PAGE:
Four headed home to Gloucester after Coast Guard helps fishermen dewater, make repairs to flooding

A small-boat deployed from the Coast Guard Cutter Moray, a coastal patrol boat homeported in Jonesport, Maine, helps the crew aboard fishing vessel Tyler after the boat started taking on water about 60 miles southeast of Vinalhaven, Maine, Friday, August 26, 2016. After a multi-asset response, Tyler was able to dewater their vessel and make way to their homeport in Gloucester, Massachusetts. U.S. Coast Guard photo by Seaman Amanda Geber.

A small-boat deployed from the Coast Guard Cutter Moray, a coastal patrol boat homeported in Jonesport, Maine, helps the crew aboard fishing vessel Tyler after the boat started taking on water about 60 miles southeast of Vinalhaven, Maine, Friday, August 26, 2016.  U.S. Coast Guard photo by Seaman Amanda Gerber.

BOSTON — Four people are safely making their way back to port Friday following a multi-asset response to a fishing boat taking on water Friday morning about 60 miles southeast of Vinalhaven, Maine.

A person aboard fishing vessel Tyler, homeported in Gloucester, used a VHF radio to contact watchstanders at Coast Guard Sector Northern New England’s command center at about 7:30 a.m. and reported their boat was rapidly taking on water with four people aboard. The hailer reported they were using pumps, but were unable to keep up with the flooding.

An MH-60 helicopter crew deployed from Coast Guard Air Station Cape Cod and provided two dewatering pumps to the fishermen, who were able to dewater the boat and make repairs to stop the flooding.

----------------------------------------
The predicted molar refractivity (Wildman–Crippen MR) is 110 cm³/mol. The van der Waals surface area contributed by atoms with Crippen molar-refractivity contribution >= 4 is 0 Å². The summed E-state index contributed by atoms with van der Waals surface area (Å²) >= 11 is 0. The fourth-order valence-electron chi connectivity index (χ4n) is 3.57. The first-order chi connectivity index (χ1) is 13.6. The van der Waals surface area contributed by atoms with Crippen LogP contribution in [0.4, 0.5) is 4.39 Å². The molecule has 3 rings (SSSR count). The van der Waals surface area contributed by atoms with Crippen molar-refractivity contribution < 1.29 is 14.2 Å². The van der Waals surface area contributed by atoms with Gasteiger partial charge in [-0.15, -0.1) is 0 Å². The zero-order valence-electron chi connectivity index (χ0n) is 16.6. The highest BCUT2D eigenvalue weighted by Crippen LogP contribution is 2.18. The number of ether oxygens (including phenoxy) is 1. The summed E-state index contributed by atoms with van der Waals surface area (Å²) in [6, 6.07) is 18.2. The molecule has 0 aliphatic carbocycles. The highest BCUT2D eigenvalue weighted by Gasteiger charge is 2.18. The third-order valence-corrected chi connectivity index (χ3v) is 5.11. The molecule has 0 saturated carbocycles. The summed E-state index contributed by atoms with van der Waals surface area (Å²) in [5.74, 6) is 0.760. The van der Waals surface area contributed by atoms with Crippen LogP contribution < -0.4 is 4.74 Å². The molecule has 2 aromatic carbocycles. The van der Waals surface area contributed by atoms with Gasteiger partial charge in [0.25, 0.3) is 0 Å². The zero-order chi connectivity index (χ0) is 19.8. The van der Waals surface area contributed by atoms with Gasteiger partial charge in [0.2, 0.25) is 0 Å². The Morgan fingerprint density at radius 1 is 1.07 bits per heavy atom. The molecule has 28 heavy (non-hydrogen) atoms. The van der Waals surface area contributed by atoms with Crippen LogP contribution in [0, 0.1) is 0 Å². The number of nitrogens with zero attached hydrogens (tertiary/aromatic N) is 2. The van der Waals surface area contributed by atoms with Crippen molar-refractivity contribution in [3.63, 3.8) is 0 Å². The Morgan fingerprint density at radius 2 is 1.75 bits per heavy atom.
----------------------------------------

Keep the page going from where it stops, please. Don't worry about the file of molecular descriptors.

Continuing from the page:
The Coast Guard Cutter Moray, a coastal patrol boat homeported in Jonesport, Maine, arrived on scene to assist Tyler’s crew in dewatering and making repairs.

“It was discovered Tyler’s shaft seal packing box had come off,” said Seaman Amanda Gerber, a crewmember aboard Moray. “However, after dewatering the engine space, the crew was able to make repairs. After sea trials, it was determined Tyler could make it safely back to port on her own power. It was fortunate this case was concluded without loss of crew, vessel, or catch.”

A Coast Guard Air Station Cape Cod 144 Ocean Sentry crew, Coast Guard Station Jonesport, Maine, a Canadian surveillance aircraft diverted from Joint Rescue Coordination Centre Halifax, and a nearby high-speed ferry that runs from Portland, Maine, to Yarmouth, Nova Scotia, also responded to help.

Tyler is currently en route to Gloucester.

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